Kate Atwood, executive director of the Arby’s Foundation, says the company’s partnership with Share Our Strength has been a national, holistic effort that is executed at the ground level by individual operators in their local communities. Arby’s franchisees and store operators bring the Share Our Strength partnership to life in their local markets by ensuring area kids have access to nourishing foods when they’re not in school, like on the weekends and during the summer.
“We felt really compelled to get into this work because we could operate as a national foundation and help with some of those national programs and systems, but also we have a whole army of franchisees and employees who can really help us with the local programs and the local agencies to get boots on the ground,” Atwood says.
She adds that the fact that Arby’s is a national chain does not prevent franchisees and employees from becoming integrated into their communities.
“I think food is always a great vehicle to bring people together, and to bring people together in a happy spirit,” she says.
Gifford says national chains are perfectly suited to serving their localized markets, so long as both franchisee and franchisor take advantage of the resources each side brings to the table.
Equipping Which Wich franchisees with the assets they need to serve their communities, Sinelli says, is a win-win situation because the company starts a conversation between local store operators and customers.
“Now they can talk about Which Wich, they can talk about the cause, they can talk about both, but in the true form of conscious capitalism, everyone is going to win on this,” he says. “When you create platforms where everybody wins in today’s economy, we can take everyone together forward.”
As with most trends affecting the quick-service industry today, demand from Millennials is largely driving the push toward a firmer investment in the community. Countless studies have shown that the demographic, roughly ages 20 to 35, is increasingly committing its dollars to socially responsible companies that stand for a higher cause.
Because of Millennials’ buying power—the generation is roughly 80 million members strong in the U.S. and is starting to have children—being invested in the local community will soon be a non-negotiable for restaurant operators, Gifford says.
“The data that I’ve seen over the last few years on the different groups—the Baby Boomers, the Gen X, the Millennials—for the younger generation … it’s extraordinarily important to them as employees to feel that they are working for an employer that cares about their local community, and an employer that they can feel good about working for,” he says. “And it’s extraordinarily important to them as customers to patronize and frequent businesses that meet that same standard.”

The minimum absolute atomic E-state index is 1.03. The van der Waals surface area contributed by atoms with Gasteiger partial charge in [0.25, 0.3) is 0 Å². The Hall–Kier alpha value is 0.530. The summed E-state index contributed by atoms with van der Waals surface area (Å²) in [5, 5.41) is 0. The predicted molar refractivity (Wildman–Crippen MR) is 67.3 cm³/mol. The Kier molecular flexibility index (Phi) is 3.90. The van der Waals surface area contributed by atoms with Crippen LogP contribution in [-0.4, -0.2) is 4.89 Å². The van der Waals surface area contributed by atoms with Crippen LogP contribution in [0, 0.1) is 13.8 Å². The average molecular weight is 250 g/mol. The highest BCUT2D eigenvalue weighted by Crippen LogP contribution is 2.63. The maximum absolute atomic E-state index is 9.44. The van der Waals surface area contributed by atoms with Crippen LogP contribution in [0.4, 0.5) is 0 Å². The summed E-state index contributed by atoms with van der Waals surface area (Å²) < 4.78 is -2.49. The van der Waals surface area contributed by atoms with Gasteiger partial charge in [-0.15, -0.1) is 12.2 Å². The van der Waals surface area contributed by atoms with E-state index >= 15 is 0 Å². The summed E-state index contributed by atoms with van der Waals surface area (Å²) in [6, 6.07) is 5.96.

Millennials are also increasingly opening their own businesses, embedding their values into the DNA of their concepts from the very beginning. Such is the case at &pizza, where 33-year-old Lastoria and 30-year-old Salis are building a business on values and ideas they’ve always known and expected.
“We grew up in an area where it’s very anti-corporation, and everything is kind of moving back to its origin and back to its roots, and so the community is becoming more important than ever,” Lastoria says. “It’s more about starting off by doing the right thing, and if there’s a business there, great, but it’s more important that you do the right thing first.”
It could be two women who recently opened their own clothing store, a musician playing gigs around the neighborhood, or a graffiti artist following his passion for street art into an unconventional career. No matter who the locals are, what they look like, or what they do, they comprise a community base with at least one thing in common: they all need to eat.
“People have very personal relationships with restaurants that they probably don’t with other businesses,” Gifford says. “With that comes a great obligation, though. There’s an expectation that since you are such a key part of the community, that you truly are of the community, and that’s where community service and community involvement tie back in.”